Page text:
Our AI Future — Jobs vs. Tasks
Automation, the Great Resignation, and Bullshit Jobs are all related.
I know, a delay! Don't worry, getting my sea legs on the new gig. More to come on that at some point! For those wondering, I'm really liking the team at CARE and there is a LOT of good work going on and to be on all things data and technology!
But also, thinking I might move my publish date to Tuesdays so that I don't ultimately succumb to the Sunday Scaries.
On to the good stuff...
When looking at AI news, I've started finding it useful to distinguish between jobs and tasks.
Wait — don't leave!
I basically assume that if you write "AI" in any piece of content on the Internet today, you're either going to have everyone flock to it or everyone's eyes glaze over.
Or ideally — both?
There's been a lot of e-ink spilled about the trials and tribulations of this era of birthing our AI. Are we on the right track for Artificial General Intelligence (Skynet)? Are we in another "AI Winter"? Is GPT-3 even good, or just mostly pseudo-linguistic garbage? So many questions!
Even the term 'AI' being bandied about so carelessly is a little obnoxious. Are we really ushering in the next era of intelligent evolution with recommender engines based on Enron emails and pictures identified as cats? It does seem that from a hype perspective, we've definitely crested onto 'AI' really just insinuating everything that...we just don't have a great way for doing it yet. Magic! Pixie Dust! AI! And we do kind of know who to blame — over-zealous slide decks from tech bros:
Difference between machine learning and AI: If it is written in Python, it's probably machine learning. If it is written in PowerPoint, it's probably AI.
AI is a buzzword, but it's still real.
But let's not throw the byte out with the bit-water here, either.
There's enough real firepower behind advanced modeling, recommender systems, classification, categorization, and more that the front edge of unsupervised learning, reinforced learning, and real-world applications do start to feel a little like magic. Here are a few:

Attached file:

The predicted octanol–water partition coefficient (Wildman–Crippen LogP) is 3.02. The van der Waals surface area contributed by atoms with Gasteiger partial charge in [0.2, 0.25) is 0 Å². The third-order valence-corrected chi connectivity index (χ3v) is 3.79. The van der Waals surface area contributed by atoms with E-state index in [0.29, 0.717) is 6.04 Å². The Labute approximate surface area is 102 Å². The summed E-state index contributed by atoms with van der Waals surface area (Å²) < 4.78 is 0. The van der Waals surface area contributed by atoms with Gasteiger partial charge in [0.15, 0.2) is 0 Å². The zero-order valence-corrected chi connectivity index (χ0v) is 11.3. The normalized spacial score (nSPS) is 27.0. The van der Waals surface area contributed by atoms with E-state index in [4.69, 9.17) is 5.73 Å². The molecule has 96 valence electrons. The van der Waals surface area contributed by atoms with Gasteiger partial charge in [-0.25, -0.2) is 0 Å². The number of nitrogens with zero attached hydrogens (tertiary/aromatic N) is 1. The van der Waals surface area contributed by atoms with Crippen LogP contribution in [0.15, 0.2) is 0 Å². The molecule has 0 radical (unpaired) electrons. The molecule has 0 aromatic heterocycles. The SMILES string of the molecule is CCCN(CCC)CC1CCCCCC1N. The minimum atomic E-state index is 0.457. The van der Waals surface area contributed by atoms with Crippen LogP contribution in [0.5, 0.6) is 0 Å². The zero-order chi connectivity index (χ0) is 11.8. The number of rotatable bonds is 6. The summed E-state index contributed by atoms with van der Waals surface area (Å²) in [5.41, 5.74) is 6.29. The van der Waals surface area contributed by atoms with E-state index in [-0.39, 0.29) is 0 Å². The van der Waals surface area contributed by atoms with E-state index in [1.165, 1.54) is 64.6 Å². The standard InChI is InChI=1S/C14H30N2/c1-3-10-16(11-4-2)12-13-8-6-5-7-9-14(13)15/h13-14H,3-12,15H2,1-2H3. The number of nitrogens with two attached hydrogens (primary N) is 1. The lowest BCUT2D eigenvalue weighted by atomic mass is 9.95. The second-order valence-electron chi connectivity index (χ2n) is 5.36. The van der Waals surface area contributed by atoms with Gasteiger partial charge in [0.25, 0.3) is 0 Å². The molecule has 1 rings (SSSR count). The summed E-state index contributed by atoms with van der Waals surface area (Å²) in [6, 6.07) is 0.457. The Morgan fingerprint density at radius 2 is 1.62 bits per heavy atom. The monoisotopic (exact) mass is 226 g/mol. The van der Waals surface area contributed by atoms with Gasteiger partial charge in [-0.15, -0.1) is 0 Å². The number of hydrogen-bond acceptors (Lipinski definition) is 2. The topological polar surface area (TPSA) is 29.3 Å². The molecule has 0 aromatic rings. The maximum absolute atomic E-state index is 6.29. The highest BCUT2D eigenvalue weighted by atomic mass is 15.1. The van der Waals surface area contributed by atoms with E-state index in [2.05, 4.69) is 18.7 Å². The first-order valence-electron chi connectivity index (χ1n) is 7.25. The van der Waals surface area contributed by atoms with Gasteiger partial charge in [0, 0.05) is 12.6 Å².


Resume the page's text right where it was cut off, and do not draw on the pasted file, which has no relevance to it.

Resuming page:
Egads! And actually, these are all from JANUARY 2021! (Note: one place to track what AI can do, DeepIndex. Great for building those pitch decks for the board members.)
It's all over the map, though!
Yeah, that's the challenging bit about tracking what's going on in the AI world — it's everywhere right now. And it's only going to get worse (better? worse? better/worse! yeah — better/worse.)
To steal and wildly misuse an old adage, when it comes to AI — never was so much developed by so many to...so many. There are just so many folks carving out areas where algorithms can play a role in transforming their business.
One way of carving it up — jobs vs. tasks
This is not going to be that comprehensive AI post.
But the intent of this newsletter is to tease out what's happening across the digital / tech landscape — what lenses make sense to peer at this area, whether it's about social impact, or sustainability, or even just rote aesthetics. We aren't above stabbing in the dark a little, to try and find some ways of understanding the parts of the elephant that we are currently closest to.
That's all to say; I'm seeing one way of looking at AI is through the lens of what is going to affect jobs, versus what is going to affect job tasks.
Jobs that people have, and tasks that people perform — these are not the same beast.